photo by Joe Mazza and Brave Lux

Friday, September 23, 2011

Searching for the East Europe/U.S. Bridge

Since 1998 when I was first exposed to Tadeusz Kantor, I’ve searched for words to bridge the gap between East European and U.S. theatre. I’ve hobbled towards that bridge creating scripts; I’ve staggered at it in scholarly writing seeking to explicate how these forms work; I’ve stumbled in its direction teaching on both sides of the Atlantic, learning from my students and colleagues; and I’ve limped in the direction of this elusive understanding in Kantor’s archive, the Cricoteka, in Kraków. To grasp the function of theatre in these disparate locations one needs to understand the extremely different twentieth-centuries experienced by the two countries, the paths and traditions their theatres took, and the different business models embraced or, perhaps, forced upon them. One blog post won’t be sufficient to explore the factors I see twisting and turning through history, and, frankly, my thoughts are insufficient to clearly articulate how these theatrical modes successfully function in such different ways. Therefore, this blog will be a place to post my latest short plays and a site where I explore these formal questions alongside practical issues of creating theatre, from artistry to economics.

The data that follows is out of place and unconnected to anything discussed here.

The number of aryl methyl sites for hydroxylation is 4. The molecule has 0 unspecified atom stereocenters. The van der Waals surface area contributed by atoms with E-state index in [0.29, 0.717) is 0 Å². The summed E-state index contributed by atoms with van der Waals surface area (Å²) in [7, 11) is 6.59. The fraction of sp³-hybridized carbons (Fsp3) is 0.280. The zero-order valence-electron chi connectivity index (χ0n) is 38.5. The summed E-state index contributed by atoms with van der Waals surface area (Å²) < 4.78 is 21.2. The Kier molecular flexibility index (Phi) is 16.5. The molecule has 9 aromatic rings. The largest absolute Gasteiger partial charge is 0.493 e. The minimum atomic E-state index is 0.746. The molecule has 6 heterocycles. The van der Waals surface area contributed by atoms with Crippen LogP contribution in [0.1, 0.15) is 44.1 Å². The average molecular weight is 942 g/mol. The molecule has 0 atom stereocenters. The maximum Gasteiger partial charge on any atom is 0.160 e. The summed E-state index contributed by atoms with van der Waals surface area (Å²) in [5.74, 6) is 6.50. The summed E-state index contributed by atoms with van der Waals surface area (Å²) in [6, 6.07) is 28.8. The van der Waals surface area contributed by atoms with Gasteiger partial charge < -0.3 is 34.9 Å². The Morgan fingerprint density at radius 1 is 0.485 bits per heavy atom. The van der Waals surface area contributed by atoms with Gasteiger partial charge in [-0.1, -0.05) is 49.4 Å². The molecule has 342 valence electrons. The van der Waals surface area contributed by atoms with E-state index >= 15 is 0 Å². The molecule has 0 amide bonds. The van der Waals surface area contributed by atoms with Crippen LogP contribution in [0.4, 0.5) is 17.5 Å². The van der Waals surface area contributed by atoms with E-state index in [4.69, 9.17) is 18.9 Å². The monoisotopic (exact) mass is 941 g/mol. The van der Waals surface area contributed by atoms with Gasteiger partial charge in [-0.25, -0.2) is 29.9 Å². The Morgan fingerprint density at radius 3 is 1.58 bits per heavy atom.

I spent February 2011 – July 2011 in Poland teaching theatre at Adam Mickiewicz University, and am now at Ohio University beginning an MFA program in playwriting that is structure-intensive. For the past three weeks I’ve tried to wrap my brain around my newly taught thoughts about U.S. narrative ideas alongside my recent viewings of abstract Polish theatre. Imagine my excitement, then, when Robert Kaplowitz wrote in HowlRound about his recent experiences in Prague; his disquisition examining different expectations, particularly for/from audience members in Prague versus those he habitually understood in the U.S., was fascinating. He writes, “I learned about works in Poland, where theater groups are creating environmental installations that are encountered by the audience on the streets of their neighborhoods, outside of any theatrical bounds or even scheduled performance times.” Walk around Kraków for any length of time and you are bound to run into these, festival or no, though I would argue they are within strict theatrical bounds; we Americans simply need to recognize them as such. And some of the random performances I’ve stumbled across in Poland are burned into my mind—particularly their imagery—in ways I find rare from U.S. theatre. That’s not to say I prefer Polish theatre, but when I think of it memories of images leap before me. Without doubt when I think of U.S. theatre I think of performances, stage pictures, and amazing lighting/sets/costumes/sound, but it’s much more likely I think of a great narrative script well served by those elements. However, if I were asked the “narrative” of Kantor’s Dead Class (check out this clip), I would be hard-pressed to answer, despite my familiarity with it, my teaching of it, my writing about it, and my love of it. How to reconcile its worldwide success, and, more importantly, its prominent place in my devotion to theatre with Aristotelian drama? To start with, we need to go back to the nineteenth century. So that’s where this blog will travel next.

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